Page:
The effect of salinity on UV disinfection is currently under debate. Rubio et al. (2013) evaluated the disinfection efficiency of E. coli by UV radiation and found that the UV inactivation rate decreased when increasing the salt concentration, whereas Shang et al. (2009) observed that higher salinity resulted in higher level of inactivation of fecal coliform bacteria at a UV-C dose of 12 mJ cm−2. The formation of radicals that interact with bacteria such as dissolved molecular oxygen (Legrini et al. 1993; Buschmann et al. 2005) may contribute to the overall effect of salinity on UV inactivation. Another reason is clustering or adsorption of the micro-organisms to surfaces due to declined repulsive forces at high ionic strength values. Results indicated that salinity had a detrimental effect on inactivation of V. cholerae at high UV doses, probably due to the reason that the negative effect on clustering and other interface processes (adsorption) is probably higher. Therefore, at high salinity, UV disinfection performance can be improved by increasing UV doses in actual operation.

DNA damage using ELISA assay

As shown in Figure 3, after LP UV exposure, in 3% ASW significantly less CPDs were formed, which was in accordance with the decreasing net log reduction in cell numbers. In other cases, salinity of 1% or 3% led to a trend of decreased CPDs content, but the decreases were not statistically significant. The cell number reduction may be associated with DNA damage, as is the case for E. coli (Eischeid & Linden 2007), M. terrae (Bohrerova & Linden 2006) and A. variabilis (Sakai et al. 2007). Further support is provided by the study of Cairns & MacDougall (1995) showing that the presence of the CPDs could prevent the accurate reading of the genetic code in the microorganisms for important cellular processes such as protein synthesis during growth or nucleic acid replication during cell division, and such mutations ultimately lead to cell death. However, for V. cholerae, no significant effects of salinity were found at the CPDs level, which did not agree with those observed in the cellular study. Further studies should be conducted on the quantification of UV-induced pyrimidine dimers in genomic DNA to provide fundamental insight into the relationship between formation of CPDs and log inactivation.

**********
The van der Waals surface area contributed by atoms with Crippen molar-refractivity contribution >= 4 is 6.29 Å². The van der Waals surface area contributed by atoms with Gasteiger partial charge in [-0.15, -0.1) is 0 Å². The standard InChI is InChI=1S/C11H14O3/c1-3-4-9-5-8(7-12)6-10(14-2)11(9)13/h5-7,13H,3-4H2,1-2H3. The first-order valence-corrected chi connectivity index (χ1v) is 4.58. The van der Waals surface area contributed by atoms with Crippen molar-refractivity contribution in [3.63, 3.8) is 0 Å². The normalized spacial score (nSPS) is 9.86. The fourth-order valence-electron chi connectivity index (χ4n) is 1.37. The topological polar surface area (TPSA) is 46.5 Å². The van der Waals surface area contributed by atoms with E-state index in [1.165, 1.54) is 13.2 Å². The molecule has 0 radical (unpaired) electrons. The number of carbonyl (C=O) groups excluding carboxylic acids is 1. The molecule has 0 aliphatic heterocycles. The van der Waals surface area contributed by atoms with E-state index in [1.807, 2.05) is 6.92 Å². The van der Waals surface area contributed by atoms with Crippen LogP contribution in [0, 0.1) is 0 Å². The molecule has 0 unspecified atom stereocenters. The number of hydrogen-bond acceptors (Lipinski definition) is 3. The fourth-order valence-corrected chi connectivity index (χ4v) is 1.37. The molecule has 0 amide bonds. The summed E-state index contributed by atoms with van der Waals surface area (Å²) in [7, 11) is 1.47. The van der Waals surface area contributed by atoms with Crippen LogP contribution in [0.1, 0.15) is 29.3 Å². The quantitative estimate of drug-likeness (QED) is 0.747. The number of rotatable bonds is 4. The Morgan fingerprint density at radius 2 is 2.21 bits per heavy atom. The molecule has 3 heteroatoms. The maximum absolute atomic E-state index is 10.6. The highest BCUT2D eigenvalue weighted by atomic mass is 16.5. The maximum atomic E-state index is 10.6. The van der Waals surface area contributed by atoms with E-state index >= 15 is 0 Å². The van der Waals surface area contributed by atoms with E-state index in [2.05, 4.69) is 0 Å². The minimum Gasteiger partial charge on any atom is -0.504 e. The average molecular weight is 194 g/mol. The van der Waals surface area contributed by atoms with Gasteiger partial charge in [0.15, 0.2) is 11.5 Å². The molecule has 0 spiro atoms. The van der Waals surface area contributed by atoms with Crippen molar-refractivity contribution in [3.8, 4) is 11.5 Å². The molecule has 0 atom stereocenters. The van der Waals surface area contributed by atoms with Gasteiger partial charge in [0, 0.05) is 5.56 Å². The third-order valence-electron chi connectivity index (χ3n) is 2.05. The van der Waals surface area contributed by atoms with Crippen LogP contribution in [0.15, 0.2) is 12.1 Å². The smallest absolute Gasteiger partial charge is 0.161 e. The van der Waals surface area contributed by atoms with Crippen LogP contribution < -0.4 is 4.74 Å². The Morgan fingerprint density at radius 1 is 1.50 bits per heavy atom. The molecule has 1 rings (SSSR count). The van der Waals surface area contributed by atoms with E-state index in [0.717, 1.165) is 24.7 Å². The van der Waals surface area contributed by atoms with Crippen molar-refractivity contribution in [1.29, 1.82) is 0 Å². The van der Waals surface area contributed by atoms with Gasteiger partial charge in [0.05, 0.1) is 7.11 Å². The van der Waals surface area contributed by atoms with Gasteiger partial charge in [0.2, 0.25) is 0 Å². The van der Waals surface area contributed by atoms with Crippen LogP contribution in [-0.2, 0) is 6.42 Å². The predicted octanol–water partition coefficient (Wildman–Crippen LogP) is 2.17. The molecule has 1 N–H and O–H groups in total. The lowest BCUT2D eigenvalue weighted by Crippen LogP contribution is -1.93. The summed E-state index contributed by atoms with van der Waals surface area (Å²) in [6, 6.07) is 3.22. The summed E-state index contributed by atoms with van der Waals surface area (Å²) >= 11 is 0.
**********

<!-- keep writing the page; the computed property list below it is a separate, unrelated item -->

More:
Figure 3

Effect of salinity on formation of cyclobutane pyrimidine dimers (CPDs) after (a) medium-pressure (MP) and (b) low-pressure (LP) exposure at 5 mJ cm−2. Absorbance at 492 nm was used as a measure of induced CPDs. Error bars represent standard deviations of three experiments. ASW, artificial seawater; NSW, natural seawater.

Figure 3

Effect of salinity on formation of cyclobutane pyrimidine dimers (CPDs) after (a) medium-pressure (MP) and (b) low-pressure (LP) exposure at 5 mJ cm−2. Absorbance at 492 nm was used as a measure of induced CPDs. Error bars represent standard deviations of three experiments. ASW, artificial seawater; NSW, natural seawater.

CONCLUSION

In summary, V. cholerae was inactivated by either MP or LP UV irradiation, and the use of the MP lamp leads to a higher disinfection efficiency than LP. In general, increased salinity levels hindered MP or LP UV disinfection when UV doses were more than 3 or 4 mJ cm−2, respectively. DNA damage seems not likely to contribute to cell number reduction as to V. cholerae. Further research on salinity effects on UV inactivation at high doses (60–120 mJ cm−2; Oemcke et al. 2004) is needed to better simulate a ballast water treatment under realistic conditions by increasing the initial microorganism concentration.

ACKNOWLEDGEMENT

This study was supported by the Economic Development Board (SPORE, COY-15-EWI-RCFSA/N197-1) and the Maritime and Port Authority of Singapore (MPA).